Looking at the latest theories, I've noticed that most rocky planets are below a certain mass range. I speculate that maybe the way gas giants and gas dwarfs form is a rocky planet during the planetary formation phase of its history accumulates enough mass to begin gaining a hydrogen atmosphere that keeps building until it's no longer a rocky planet.

What would be the critical mass of a rocky planet before it would start down the path of becoming a gassy planet?

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    $\begingroup$ Temperature is also an important factor. $\endgroup$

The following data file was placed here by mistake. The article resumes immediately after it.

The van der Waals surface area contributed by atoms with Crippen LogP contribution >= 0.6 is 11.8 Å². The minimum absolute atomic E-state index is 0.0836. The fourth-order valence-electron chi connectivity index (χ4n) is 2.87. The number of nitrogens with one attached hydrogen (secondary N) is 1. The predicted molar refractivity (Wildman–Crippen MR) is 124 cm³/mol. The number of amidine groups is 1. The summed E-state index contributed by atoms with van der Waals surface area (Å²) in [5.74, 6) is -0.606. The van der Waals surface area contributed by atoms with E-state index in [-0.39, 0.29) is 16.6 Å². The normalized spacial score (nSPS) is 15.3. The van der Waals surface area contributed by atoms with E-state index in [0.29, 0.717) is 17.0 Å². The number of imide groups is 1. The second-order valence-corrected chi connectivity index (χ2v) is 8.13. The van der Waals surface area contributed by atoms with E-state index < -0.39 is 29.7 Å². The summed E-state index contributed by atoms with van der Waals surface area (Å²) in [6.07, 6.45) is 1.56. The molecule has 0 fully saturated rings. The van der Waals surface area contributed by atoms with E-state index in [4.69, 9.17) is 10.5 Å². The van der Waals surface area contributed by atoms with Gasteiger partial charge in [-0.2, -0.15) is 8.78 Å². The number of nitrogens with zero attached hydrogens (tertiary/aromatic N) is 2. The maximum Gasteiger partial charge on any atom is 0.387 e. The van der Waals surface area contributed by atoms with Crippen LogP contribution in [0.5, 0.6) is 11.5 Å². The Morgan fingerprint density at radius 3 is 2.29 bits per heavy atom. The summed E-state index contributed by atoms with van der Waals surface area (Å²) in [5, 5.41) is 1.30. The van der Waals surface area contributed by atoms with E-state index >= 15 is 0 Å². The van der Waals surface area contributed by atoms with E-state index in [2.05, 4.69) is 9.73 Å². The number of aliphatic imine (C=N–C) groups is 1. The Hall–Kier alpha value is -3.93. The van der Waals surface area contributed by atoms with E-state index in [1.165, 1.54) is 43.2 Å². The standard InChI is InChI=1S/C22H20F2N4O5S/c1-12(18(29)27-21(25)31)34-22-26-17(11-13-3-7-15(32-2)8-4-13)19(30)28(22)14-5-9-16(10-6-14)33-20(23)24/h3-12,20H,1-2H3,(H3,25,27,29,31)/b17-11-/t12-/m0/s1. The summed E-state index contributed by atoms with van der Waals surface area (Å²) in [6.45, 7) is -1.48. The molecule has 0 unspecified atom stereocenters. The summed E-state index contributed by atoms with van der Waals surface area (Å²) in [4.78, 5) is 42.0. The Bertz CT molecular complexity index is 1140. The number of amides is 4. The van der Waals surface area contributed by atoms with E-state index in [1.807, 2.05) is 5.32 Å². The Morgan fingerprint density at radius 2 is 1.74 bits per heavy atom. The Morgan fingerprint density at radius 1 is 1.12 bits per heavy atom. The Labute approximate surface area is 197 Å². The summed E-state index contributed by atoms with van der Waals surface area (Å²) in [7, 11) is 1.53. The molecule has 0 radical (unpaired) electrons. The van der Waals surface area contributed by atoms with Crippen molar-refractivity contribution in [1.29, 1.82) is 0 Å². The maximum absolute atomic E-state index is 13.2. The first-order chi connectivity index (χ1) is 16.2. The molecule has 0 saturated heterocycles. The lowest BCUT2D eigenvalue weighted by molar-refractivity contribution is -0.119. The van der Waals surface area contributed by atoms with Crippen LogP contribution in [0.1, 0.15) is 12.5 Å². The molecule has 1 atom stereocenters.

– PM 2Ring
    Commented Jul 12, 2020 at 13:08

1 Answer 1


In most planet formation theories, the boundary is around 10 Earth masses - the build up of the core mass before that is relatively slow, but once it crosses that threshold, the planet gains mass quickly via attracting gas from the surrounding nebula via the core’s gravitational pull, a process called “runaway accretion.” As this summary shows, you can still end up with some planets in between.

One interesting result that has emerged from recent studies of exoplanets is that small planets seem to be divided into two groups, those with radii around 1-1.5 Earth radii, and those with radii of ~ 2-3 Earth radii, but with a gap in between where there are few planets:

Planet radius histogram

The current theory explaining this is that the larger group of planets managed to accrete some atmosphere, while the smaller group are bare, rocky worlds with little or no atmosphere.


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